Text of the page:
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Dust off your 'He Hate Me' jersey: Globe Life Park will become an XFL home stadium

That's right. After the Rangers leave following the 2019 season, Globe Life Park will become the home stadium for a Dallas XFL team.

We now know the future of Globe Life Park, the classic ballpark being forced into obsolescence by a shiny new retractable-roof stadium across the street in 2020.

It’ll become the home stadium for a team in the to-be-formed XFL, the second attempt at an offshoot football league by WWE chief Vince McMahon.

The official announcement was made Wednesday morning at an event at MetLife Stadium in the Meadowlands.

“Dallas-Fort Worth is a hotbed for sports, and we couldn’t be more excited to bring an XFL franchise to Dallas,” XFL Commissioner Oliver Luck said.

Credit: Mike Marques
XFL CEO Oliver Luck speaks at an XFL announcement on Dec. 5, 2018. Photo: XFL

The future of Globe Life Park had been unclear, except for a 2016 promise that it wouldn’t be bulldozed. Arlington Mayor Jeff Williams then that the stadium’s outfield and concourses could become retail, dining, and commercial offices while the field itself might be repurposed into a public park or amphitheater.

Prospects at the time didn’t include the XFL, the return of which wasn’t announced until January of 2018. Arlington pitched Amazon on a transformation of the ballpark into the tech giant's second headquarters before exiting the "HQ2" race in May.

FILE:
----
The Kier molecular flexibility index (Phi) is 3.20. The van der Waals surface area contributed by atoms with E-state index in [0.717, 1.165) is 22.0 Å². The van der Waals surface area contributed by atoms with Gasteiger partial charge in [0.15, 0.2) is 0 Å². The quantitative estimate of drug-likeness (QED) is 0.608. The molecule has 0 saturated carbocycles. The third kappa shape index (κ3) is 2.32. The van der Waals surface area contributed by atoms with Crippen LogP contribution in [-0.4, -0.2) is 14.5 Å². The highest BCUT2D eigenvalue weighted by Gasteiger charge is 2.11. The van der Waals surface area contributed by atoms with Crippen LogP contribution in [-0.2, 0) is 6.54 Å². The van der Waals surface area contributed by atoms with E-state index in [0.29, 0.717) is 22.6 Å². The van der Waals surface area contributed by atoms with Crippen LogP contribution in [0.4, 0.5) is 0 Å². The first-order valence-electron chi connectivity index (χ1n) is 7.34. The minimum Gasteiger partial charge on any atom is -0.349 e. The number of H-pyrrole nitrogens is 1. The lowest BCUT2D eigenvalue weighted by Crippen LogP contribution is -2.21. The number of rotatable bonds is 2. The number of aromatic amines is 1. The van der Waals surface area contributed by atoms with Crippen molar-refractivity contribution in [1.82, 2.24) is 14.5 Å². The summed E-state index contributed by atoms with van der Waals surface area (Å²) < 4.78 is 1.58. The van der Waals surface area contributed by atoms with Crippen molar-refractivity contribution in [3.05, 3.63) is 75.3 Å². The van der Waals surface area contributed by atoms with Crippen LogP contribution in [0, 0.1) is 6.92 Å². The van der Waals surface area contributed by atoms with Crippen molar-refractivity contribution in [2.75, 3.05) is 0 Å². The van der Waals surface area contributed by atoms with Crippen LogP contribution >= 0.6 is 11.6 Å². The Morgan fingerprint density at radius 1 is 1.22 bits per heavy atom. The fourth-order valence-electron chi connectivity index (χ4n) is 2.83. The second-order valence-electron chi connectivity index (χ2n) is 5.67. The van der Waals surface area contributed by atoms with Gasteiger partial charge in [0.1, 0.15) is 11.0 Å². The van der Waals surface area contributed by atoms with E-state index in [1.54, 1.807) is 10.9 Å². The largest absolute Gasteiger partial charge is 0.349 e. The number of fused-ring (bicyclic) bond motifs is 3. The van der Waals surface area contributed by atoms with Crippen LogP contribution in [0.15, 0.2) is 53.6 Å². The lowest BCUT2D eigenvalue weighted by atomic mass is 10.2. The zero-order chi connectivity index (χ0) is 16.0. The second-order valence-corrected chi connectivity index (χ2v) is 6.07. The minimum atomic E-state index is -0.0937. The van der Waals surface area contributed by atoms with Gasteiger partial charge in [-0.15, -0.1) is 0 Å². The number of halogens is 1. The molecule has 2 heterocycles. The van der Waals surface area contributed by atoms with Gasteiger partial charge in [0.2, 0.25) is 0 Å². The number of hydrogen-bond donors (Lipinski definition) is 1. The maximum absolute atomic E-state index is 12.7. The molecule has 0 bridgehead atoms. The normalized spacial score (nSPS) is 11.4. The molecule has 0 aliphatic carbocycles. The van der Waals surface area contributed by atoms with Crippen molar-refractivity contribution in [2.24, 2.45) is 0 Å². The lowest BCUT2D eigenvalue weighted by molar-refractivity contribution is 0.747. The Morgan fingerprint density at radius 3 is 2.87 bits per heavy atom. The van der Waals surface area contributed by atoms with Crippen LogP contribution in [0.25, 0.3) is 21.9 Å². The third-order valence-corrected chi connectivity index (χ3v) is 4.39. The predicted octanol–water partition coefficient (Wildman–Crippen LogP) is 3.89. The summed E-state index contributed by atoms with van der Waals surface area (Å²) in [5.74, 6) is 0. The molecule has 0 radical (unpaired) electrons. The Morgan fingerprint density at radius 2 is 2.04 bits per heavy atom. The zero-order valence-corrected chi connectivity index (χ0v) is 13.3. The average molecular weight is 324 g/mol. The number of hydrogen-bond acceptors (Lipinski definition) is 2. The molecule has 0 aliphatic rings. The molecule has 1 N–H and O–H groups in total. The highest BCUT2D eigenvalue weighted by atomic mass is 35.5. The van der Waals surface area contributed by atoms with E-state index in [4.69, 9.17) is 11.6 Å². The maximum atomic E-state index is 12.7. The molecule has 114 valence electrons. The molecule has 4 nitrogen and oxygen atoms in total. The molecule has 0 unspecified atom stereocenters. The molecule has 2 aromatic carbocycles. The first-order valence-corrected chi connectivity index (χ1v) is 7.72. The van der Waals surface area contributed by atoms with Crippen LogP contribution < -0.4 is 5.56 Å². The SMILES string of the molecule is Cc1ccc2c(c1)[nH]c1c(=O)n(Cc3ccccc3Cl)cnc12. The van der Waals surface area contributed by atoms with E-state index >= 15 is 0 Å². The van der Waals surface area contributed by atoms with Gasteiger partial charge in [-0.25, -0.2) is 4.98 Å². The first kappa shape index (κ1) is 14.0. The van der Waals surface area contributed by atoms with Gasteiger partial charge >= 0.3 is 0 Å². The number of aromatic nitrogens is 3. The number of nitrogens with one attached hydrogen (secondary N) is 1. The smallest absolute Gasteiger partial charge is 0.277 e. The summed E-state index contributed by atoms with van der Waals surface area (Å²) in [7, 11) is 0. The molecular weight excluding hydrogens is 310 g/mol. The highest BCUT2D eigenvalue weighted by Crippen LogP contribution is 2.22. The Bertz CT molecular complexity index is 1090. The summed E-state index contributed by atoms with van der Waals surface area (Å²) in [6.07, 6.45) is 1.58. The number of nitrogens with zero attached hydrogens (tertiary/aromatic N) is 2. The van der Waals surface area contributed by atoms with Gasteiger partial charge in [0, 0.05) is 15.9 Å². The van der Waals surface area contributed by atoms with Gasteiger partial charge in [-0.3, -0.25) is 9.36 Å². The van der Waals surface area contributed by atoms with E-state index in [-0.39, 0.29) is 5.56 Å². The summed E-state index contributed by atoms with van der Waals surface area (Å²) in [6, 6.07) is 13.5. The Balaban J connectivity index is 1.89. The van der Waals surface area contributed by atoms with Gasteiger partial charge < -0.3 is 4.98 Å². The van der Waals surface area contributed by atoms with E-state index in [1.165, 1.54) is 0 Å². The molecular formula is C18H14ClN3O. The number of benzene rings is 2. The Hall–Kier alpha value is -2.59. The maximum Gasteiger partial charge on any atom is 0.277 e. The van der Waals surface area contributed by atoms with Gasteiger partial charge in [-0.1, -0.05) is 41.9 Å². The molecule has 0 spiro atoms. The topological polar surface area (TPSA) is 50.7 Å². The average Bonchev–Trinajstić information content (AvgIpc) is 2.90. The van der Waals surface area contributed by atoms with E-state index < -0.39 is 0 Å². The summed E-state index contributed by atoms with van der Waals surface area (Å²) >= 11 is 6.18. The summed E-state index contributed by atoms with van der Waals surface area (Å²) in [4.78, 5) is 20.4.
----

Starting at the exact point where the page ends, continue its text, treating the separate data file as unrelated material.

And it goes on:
The Texas Rangers, who will remain Globe Life Park’s tenants through the 2019 baseball season, were part of Wednesday’s announcement.

“The addition of the XFL will add to the year-round excitement for fans in Arlington, the Dallas metroplex and all of North Texas,” Rangers Chief Operating Officer Neil Leibman said at the event.

Leibman called the ballpark a “cornerstone of the entertainment district” that includes AT&T Stadium and the newly-built Texas Live!. Globe Life Field, the Rangers’ new stadium, is set to open in 2020.

Credit: Ronald Martinez
A general view of Globe Life Park in Arlington. (Photo by Ronald Martinez/Getty Images)

The XFL promises to bring “an exciting, innovative form of football we’ve never seen before” – a product it hopes to be a departure from traditional NFL football – to the pro sports landscape.

McMahon launched the first iteration of the XFL back in 2001, but it lasted just one season. The often times bombastic wrestling promoter says its founders were “20 years ahead of their time” and that the conditions are ripe now for the XFL to stick.

There’s a more long term financial commitment in place, McMahon says, and more of a “clamoring for live sports and entertainment events” than ever before.

He also says today’s social media landscape will create avenues for the sport to be widely promoted.

The format of the games has not been presented publicly. The original XFL ran from February to April and consisted of a 10-game regular season and two-round playoffs, culminating with the Million Dollar Game at the Los Angeles Coliseum.

Similar to the Cowboys, the XFL team that will play its games in Arlington is being billed as a “Dallas” team. Images of the ballpark are being used in conjunction with flashy shots of the Dallas skyline as part of the XFL’s promotional material.

Seven other XFL home cities and venues were announced Wednesday:

• Houston – TDECU Stadium

• Los Angeles – StubHub Center

• New York – MetLife Stadium

• St. Louis – The Dome at America’s Center

• Seattle – CenturyLink Field

• Tampa Bay – Raymond James Stadium

• Washington, DC – Audi Field

Watch the XFL's Periscope feed to see the official announcement of host cities. The announcement of Globe Life Park's future happens around 55:40.